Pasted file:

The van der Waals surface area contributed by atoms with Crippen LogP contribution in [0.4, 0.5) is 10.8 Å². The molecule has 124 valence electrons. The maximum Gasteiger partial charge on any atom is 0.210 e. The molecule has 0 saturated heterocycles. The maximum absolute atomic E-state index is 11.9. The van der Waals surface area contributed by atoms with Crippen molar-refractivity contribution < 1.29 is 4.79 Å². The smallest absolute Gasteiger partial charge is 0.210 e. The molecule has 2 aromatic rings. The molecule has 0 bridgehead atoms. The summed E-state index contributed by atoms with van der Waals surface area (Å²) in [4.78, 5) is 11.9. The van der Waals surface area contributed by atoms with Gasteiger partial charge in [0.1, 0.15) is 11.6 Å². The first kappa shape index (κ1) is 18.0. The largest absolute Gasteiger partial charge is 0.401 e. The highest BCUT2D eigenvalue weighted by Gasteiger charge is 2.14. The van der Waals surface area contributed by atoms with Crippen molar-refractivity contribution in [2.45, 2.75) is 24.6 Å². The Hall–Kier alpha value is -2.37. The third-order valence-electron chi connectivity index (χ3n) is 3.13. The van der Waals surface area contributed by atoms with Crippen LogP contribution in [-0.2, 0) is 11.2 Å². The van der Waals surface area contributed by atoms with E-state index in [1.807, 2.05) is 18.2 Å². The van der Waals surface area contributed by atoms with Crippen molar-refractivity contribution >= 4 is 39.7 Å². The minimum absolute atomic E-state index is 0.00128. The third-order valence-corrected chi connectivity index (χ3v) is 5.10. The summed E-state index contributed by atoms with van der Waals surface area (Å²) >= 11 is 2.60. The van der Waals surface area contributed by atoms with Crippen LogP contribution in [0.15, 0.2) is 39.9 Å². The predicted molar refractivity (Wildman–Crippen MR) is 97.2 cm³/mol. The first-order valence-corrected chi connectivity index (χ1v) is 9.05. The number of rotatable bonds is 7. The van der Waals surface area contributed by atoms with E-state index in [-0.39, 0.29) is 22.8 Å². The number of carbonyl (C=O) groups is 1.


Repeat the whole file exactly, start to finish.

The van der Waals surface area contributed by atoms with Crippen LogP contribution in [0.4, 0.5) is 10.8 Å². The molecule has 124 valence electrons. The maximum Gasteiger partial charge on any atom is 0.210 e. The molecule has 0 saturated heterocycles. The maximum absolute atomic E-state index is 11.9. The van der Waals surface area contributed by atoms with Crippen molar-refractivity contribution < 1.29 is 4.79 Å². The smallest absolute Gasteiger partial charge is 0.210 e. The molecule has 2 aromatic rings. The molecule has 0 bridgehead atoms. The summed E-state index contributed by atoms with van der Waals surface area (Å²) in [4.78, 5) is 11.9. The van der Waals surface area contributed by atoms with Gasteiger partial charge in [0.1, 0.15) is 11.6 Å². The first kappa shape index (κ1) is 18.0. The largest absolute Gasteiger partial charge is 0.401 e. The highest BCUT2D eigenvalue weighted by Gasteiger charge is 2.14. The van der Waals surface area contributed by atoms with Crippen molar-refractivity contribution in [2.45, 2.75) is 24.6 Å². The Hall–Kier alpha value is -2.37. The third-order valence-electron chi connectivity index (χ3n) is 3.13. The van der Waals surface area contributed by atoms with Crippen LogP contribution in [-0.2, 0) is 11.2 Å². The van der Waals surface area contributed by atoms with E-state index in [1.807, 2.05) is 18.2 Å². The van der Waals surface area contributed by atoms with Crippen molar-refractivity contribution >= 4 is 39.7 Å². The minimum absolute atomic E-state index is 0.00128. The third-order valence-corrected chi connectivity index (χ3v) is 5.10. The summed E-state index contributed by atoms with van der Waals surface area (Å²) >= 11 is 2.60. The van der Waals surface area contributed by atoms with Crippen LogP contribution in [0.15, 0.2) is 39.9 Å². The predicted molar refractivity (Wildman–Crippen MR) is 97.2 cm³/mol. The first-order valence-corrected chi connectivity index (χ1v) is 9.05. The number of rotatable bonds is 7. The van der Waals surface area contributed by atoms with E-state index in [-0.39, 0.29) is 22.8 Å². The number of carbonyl (C=O) groups is 1.